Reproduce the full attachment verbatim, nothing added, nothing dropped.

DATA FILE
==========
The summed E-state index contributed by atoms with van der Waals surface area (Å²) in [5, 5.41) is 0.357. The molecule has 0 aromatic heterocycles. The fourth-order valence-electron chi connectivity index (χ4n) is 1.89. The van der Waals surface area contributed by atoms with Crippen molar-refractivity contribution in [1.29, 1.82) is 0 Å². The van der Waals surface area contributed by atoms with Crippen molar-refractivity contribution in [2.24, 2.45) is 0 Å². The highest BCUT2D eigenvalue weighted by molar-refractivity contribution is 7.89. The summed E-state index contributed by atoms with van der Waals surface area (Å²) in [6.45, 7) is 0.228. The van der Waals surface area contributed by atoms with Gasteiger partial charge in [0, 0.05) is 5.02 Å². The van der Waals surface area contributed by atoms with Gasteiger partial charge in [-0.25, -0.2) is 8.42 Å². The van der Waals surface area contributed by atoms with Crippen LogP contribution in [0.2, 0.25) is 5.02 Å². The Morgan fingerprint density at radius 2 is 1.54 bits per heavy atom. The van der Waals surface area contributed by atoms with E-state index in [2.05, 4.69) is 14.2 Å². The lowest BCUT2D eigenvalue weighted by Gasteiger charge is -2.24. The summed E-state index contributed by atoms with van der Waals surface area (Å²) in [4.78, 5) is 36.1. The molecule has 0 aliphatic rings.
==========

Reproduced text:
The summed E-state index contributed by atoms with van der Waals surface area (Å²) in [5, 5.41) is 0.357. The molecule has 0 aromatic heterocycles. The fourth-order valence-electron chi connectivity index (χ4n) is 1.89. The van der Waals surface area contributed by atoms with Crippen molar-refractivity contribution in [1.29, 1.82) is 0 Å². The van der Waals surface area contributed by atoms with Crippen molar-refractivity contribution in [2.24, 2.45) is 0 Å². The highest BCUT2D eigenvalue weighted by molar-refractivity contribution is 7.89. The summed E-state index contributed by atoms with van der Waals surface area (Å²) in [6.45, 7) is 0.228. The van der Waals surface area contributed by atoms with Gasteiger partial charge in [0, 0.05) is 5.02 Å². The van der Waals surface area contributed by atoms with Gasteiger partial charge in [-0.25, -0.2) is 8.42 Å². The van der Waals surface area contributed by atoms with Crippen LogP contribution in [0.2, 0.25) is 5.02 Å². The Morgan fingerprint density at radius 2 is 1.54 bits per heavy atom. The van der Waals surface area contributed by atoms with E-state index in [2.05, 4.69) is 14.2 Å². The lowest BCUT2D eigenvalue weighted by Gasteiger charge is -2.24. The summed E-state index contributed by atoms with van der Waals surface area (Å²) in [4.78, 5) is 36.1. The molecule has 0 aliphatic rings.